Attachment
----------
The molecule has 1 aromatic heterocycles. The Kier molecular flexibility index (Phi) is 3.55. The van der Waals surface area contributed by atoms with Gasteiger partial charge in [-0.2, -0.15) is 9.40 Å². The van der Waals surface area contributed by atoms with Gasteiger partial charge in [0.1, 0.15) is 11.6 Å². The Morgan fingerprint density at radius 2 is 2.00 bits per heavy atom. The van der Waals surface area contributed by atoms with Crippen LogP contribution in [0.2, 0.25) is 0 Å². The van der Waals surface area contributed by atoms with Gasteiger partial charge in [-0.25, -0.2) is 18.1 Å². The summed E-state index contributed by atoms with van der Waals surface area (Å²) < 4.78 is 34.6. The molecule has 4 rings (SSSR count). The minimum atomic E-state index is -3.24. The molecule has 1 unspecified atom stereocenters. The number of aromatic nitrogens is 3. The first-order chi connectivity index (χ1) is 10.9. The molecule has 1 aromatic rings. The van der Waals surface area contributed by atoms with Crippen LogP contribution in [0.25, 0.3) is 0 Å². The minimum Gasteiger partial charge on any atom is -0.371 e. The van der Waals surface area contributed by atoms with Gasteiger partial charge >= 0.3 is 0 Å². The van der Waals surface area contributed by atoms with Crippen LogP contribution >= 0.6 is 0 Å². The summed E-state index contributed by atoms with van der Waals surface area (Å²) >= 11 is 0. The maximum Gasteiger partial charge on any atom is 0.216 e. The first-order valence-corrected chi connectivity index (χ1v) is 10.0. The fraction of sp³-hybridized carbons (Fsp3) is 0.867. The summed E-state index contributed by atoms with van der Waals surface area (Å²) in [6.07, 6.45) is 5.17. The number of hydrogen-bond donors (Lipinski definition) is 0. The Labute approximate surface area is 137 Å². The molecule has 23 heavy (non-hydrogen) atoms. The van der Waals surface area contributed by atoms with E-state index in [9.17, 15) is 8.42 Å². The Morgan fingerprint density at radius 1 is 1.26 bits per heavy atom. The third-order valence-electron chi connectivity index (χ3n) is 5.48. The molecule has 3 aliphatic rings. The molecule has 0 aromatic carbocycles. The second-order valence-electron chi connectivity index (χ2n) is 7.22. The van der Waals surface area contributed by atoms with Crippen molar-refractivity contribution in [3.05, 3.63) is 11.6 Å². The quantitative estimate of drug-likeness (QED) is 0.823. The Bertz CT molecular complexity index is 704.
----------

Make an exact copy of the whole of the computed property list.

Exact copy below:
The molecule has 1 aromatic heterocycles. The Kier molecular flexibility index (Phi) is 3.55. The van der Waals surface area contributed by atoms with Gasteiger partial charge in [-0.2, -0.15) is 9.40 Å². The van der Waals surface area contributed by atoms with Gasteiger partial charge in [0.1, 0.15) is 11.6 Å². The Morgan fingerprint density at radius 2 is 2.00 bits per heavy atom. The van der Waals surface area contributed by atoms with Crippen LogP contribution in [0.2, 0.25) is 0 Å². The van der Waals surface area contributed by atoms with Gasteiger partial charge in [-0.25, -0.2) is 18.1 Å². The summed E-state index contributed by atoms with van der Waals surface area (Å²) < 4.78 is 34.6. The molecule has 4 rings (SSSR count). The minimum atomic E-state index is -3.24. The molecule has 1 unspecified atom stereocenters. The number of aromatic nitrogens is 3. The first-order chi connectivity index (χ1) is 10.9. The molecule has 1 aromatic rings. The van der Waals surface area contributed by atoms with Crippen LogP contribution in [0.25, 0.3) is 0 Å². The minimum Gasteiger partial charge on any atom is -0.371 e. The van der Waals surface area contributed by atoms with Gasteiger partial charge >= 0.3 is 0 Å². The van der Waals surface area contributed by atoms with Crippen LogP contribution >= 0.6 is 0 Å². The summed E-state index contributed by atoms with van der Waals surface area (Å²) >= 11 is 0. The maximum Gasteiger partial charge on any atom is 0.216 e. The first-order valence-corrected chi connectivity index (χ1v) is 10.0. The fraction of sp³-hybridized carbons (Fsp3) is 0.867. The summed E-state index contributed by atoms with van der Waals surface area (Å²) in [6.07, 6.45) is 5.17. The number of hydrogen-bond donors (Lipinski definition) is 0. The Labute approximate surface area is 137 Å². The molecule has 23 heavy (non-hydrogen) atoms. The van der Waals surface area contributed by atoms with E-state index in [9.17, 15) is 8.42 Å². The Morgan fingerprint density at radius 1 is 1.26 bits per heavy atom. The third-order valence-electron chi connectivity index (χ3n) is 5.48. The molecule has 3 aliphatic rings. The molecule has 0 aromatic carbocycles. The second-order valence-electron chi connectivity index (χ2n) is 7.22. The van der Waals surface area contributed by atoms with Crippen molar-refractivity contribution in [3.05, 3.63) is 11.6 Å². The quantitative estimate of drug-likeness (QED) is 0.823. The Bertz CT molecular complexity index is 704.